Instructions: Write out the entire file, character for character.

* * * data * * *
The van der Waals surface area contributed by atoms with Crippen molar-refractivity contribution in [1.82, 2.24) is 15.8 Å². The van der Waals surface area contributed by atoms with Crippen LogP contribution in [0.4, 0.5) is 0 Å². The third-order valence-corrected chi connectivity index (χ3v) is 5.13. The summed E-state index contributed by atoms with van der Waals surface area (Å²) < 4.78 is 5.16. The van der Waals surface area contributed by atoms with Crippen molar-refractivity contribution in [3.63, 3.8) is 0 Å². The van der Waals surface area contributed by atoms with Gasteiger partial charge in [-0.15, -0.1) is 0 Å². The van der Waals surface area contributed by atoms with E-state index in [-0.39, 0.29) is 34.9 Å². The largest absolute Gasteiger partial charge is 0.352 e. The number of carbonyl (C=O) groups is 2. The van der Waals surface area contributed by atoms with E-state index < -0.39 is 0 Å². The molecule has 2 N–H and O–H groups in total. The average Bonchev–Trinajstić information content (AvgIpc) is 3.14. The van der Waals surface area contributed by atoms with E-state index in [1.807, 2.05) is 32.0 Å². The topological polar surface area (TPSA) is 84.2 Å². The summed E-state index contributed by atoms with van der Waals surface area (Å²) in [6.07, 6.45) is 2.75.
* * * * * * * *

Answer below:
The van der Waals surface area contributed by atoms with Crippen molar-refractivity contribution in [1.82, 2.24) is 15.8 Å². The van der Waals surface area contributed by atoms with Crippen LogP contribution in [0.4, 0.5) is 0 Å². The third-order valence-corrected chi connectivity index (χ3v) is 5.13. The summed E-state index contributed by atoms with van der Waals surface area (Å²) < 4.78 is 5.16. The van der Waals surface area contributed by atoms with Crippen molar-refractivity contribution in [3.63, 3.8) is 0 Å². The van der Waals surface area contributed by atoms with Gasteiger partial charge in [-0.15, -0.1) is 0 Å². The van der Waals surface area contributed by atoms with E-state index in [-0.39, 0.29) is 34.9 Å². The largest absolute Gasteiger partial charge is 0.352 e. The number of carbonyl (C=O) groups is 2. The van der Waals surface area contributed by atoms with E-state index < -0.39 is 0 Å². The molecule has 2 N–H and O–H groups in total. The average Bonchev–Trinajstić information content (AvgIpc) is 3.14. The van der Waals surface area contributed by atoms with E-state index in [1.807, 2.05) is 32.0 Å². The topological polar surface area (TPSA) is 84.2 Å². The summed E-state index contributed by atoms with van der Waals surface area (Å²) in [6.07, 6.45) is 2.75.